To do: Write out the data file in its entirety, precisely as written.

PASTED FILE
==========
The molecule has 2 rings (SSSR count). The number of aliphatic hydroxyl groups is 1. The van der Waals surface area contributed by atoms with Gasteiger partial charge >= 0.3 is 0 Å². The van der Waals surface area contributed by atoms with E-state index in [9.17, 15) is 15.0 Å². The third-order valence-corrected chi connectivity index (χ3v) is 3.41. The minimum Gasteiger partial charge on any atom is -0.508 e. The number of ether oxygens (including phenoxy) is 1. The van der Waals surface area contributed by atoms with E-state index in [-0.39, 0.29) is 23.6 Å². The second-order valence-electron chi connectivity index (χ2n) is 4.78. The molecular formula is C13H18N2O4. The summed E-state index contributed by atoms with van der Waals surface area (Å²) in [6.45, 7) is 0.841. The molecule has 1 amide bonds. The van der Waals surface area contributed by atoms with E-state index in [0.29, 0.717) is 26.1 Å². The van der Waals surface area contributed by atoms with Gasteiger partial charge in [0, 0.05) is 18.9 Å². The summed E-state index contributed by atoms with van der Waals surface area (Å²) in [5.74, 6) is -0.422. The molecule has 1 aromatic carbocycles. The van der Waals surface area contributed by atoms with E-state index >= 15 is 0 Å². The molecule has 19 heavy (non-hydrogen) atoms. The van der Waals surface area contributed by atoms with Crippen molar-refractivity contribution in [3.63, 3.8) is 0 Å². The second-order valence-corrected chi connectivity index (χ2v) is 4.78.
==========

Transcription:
The molecule has 2 rings (SSSR count). The number of aliphatic hydroxyl groups is 1. The van der Waals surface area contributed by atoms with Gasteiger partial charge >= 0.3 is 0 Å². The van der Waals surface area contributed by atoms with E-state index in [9.17, 15) is 15.0 Å². The third-order valence-corrected chi connectivity index (χ3v) is 3.41. The minimum Gasteiger partial charge on any atom is -0.508 e. The number of ether oxygens (including phenoxy) is 1. The van der Waals surface area contributed by atoms with E-state index in [-0.39, 0.29) is 23.6 Å². The second-order valence-electron chi connectivity index (χ2n) is 4.78. The molecular formula is C13H18N2O4. The summed E-state index contributed by atoms with van der Waals surface area (Å²) in [6.45, 7) is 0.841. The molecule has 1 amide bonds. The van der Waals surface area contributed by atoms with E-state index in [0.29, 0.717) is 26.1 Å². The van der Waals surface area contributed by atoms with Gasteiger partial charge in [0, 0.05) is 18.9 Å². The summed E-state index contributed by atoms with van der Waals surface area (Å²) in [5.74, 6) is -0.422. The molecule has 1 aromatic carbocycles. The van der Waals surface area contributed by atoms with E-state index >= 15 is 0 Å². The molecule has 19 heavy (non-hydrogen) atoms. The van der Waals surface area contributed by atoms with Crippen molar-refractivity contribution in [3.63, 3.8) is 0 Å². The second-order valence-corrected chi connectivity index (χ2v) is 4.78.